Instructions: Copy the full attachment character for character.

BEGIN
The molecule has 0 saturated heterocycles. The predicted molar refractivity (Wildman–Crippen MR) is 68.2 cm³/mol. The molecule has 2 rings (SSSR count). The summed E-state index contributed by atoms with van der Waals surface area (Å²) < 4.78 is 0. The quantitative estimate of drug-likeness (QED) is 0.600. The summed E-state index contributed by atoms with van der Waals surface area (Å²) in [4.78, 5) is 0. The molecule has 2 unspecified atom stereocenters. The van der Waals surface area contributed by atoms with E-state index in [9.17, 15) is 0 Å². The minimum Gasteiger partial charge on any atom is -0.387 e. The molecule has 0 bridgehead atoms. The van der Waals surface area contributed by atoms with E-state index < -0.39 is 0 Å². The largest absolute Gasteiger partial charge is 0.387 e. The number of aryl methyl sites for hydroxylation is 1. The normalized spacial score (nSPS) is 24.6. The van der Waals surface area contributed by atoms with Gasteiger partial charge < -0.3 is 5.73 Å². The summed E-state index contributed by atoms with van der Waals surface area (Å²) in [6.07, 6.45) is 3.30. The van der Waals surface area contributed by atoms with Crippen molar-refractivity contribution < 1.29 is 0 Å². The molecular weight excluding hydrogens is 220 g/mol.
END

The molecule has 0 saturated heterocycles. The predicted molar refractivity (Wildman–Crippen MR) is 68.2 cm³/mol. The molecule has 2 rings (SSSR count). The summed E-state index contributed by atoms with van der Waals surface area (Å²) < 4.78 is 0. The quantitative estimate of drug-likeness (QED) is 0.600. The summed E-state index contributed by atoms with van der Waals surface area (Å²) in [4.78, 5) is 0. The molecule has 2 unspecified atom stereocenters. The van der Waals surface area contributed by atoms with E-state index in [9.17, 15) is 0 Å². The minimum Gasteiger partial charge on any atom is -0.387 e. The molecule has 0 bridgehead atoms. The van der Waals surface area contributed by atoms with E-state index < -0.39 is 0 Å². The largest absolute Gasteiger partial charge is 0.387 e. The number of aryl methyl sites for hydroxylation is 1. The normalized spacial score (nSPS) is 24.6. The van der Waals surface area contributed by atoms with Gasteiger partial charge < -0.3 is 5.73 Å². The summed E-state index contributed by atoms with van der Waals surface area (Å²) in [6.07, 6.45) is 3.30. The van der Waals surface area contributed by atoms with Crippen molar-refractivity contribution < 1.29 is 0 Å². The molecular weight excluding hydrogens is 220 g/mol.